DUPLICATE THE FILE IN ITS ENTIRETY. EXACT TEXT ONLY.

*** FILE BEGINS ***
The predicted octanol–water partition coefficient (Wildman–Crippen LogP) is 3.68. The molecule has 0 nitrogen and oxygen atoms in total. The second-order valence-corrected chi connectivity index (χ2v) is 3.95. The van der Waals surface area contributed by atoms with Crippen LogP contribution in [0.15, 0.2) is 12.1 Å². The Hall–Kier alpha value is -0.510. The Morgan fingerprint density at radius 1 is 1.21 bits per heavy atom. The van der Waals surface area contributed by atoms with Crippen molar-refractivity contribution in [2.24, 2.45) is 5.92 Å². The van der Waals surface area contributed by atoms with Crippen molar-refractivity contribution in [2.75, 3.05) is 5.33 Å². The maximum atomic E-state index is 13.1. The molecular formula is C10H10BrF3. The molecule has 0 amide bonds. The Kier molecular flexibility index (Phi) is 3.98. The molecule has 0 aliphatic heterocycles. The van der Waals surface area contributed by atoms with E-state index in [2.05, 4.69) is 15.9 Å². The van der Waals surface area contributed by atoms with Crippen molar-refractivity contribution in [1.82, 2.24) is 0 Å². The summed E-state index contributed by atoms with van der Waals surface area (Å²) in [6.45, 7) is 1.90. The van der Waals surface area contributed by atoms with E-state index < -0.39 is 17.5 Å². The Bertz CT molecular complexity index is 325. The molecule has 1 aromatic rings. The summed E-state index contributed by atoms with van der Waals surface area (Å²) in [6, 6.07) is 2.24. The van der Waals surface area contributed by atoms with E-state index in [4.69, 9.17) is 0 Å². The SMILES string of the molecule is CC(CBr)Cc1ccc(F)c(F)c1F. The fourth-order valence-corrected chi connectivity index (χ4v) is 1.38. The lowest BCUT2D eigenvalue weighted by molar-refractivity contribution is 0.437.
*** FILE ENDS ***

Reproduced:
The predicted octanol–water partition coefficient (Wildman–Crippen LogP) is 3.68. The molecule has 0 nitrogen and oxygen atoms in total. The second-order valence-corrected chi connectivity index (χ2v) is 3.95. The van der Waals surface area contributed by atoms with Crippen LogP contribution in [0.15, 0.2) is 12.1 Å². The Hall–Kier alpha value is -0.510. The Morgan fingerprint density at radius 1 is 1.21 bits per heavy atom. The van der Waals surface area contributed by atoms with Crippen molar-refractivity contribution in [2.24, 2.45) is 5.92 Å². The van der Waals surface area contributed by atoms with Crippen molar-refractivity contribution in [2.75, 3.05) is 5.33 Å². The maximum atomic E-state index is 13.1. The molecular formula is C10H10BrF3. The molecule has 0 amide bonds. The Kier molecular flexibility index (Phi) is 3.98. The molecule has 0 aliphatic heterocycles. The van der Waals surface area contributed by atoms with E-state index in [2.05, 4.69) is 15.9 Å². The van der Waals surface area contributed by atoms with Crippen molar-refractivity contribution in [1.82, 2.24) is 0 Å². The summed E-state index contributed by atoms with van der Waals surface area (Å²) in [6.45, 7) is 1.90. The van der Waals surface area contributed by atoms with E-state index < -0.39 is 17.5 Å². The Bertz CT molecular complexity index is 325. The molecule has 1 aromatic rings. The summed E-state index contributed by atoms with van der Waals surface area (Å²) in [6, 6.07) is 2.24. The van der Waals surface area contributed by atoms with E-state index in [4.69, 9.17) is 0 Å². The SMILES string of the molecule is CC(CBr)Cc1ccc(F)c(F)c1F. The fourth-order valence-corrected chi connectivity index (χ4v) is 1.38. The lowest BCUT2D eigenvalue weighted by molar-refractivity contribution is 0.437.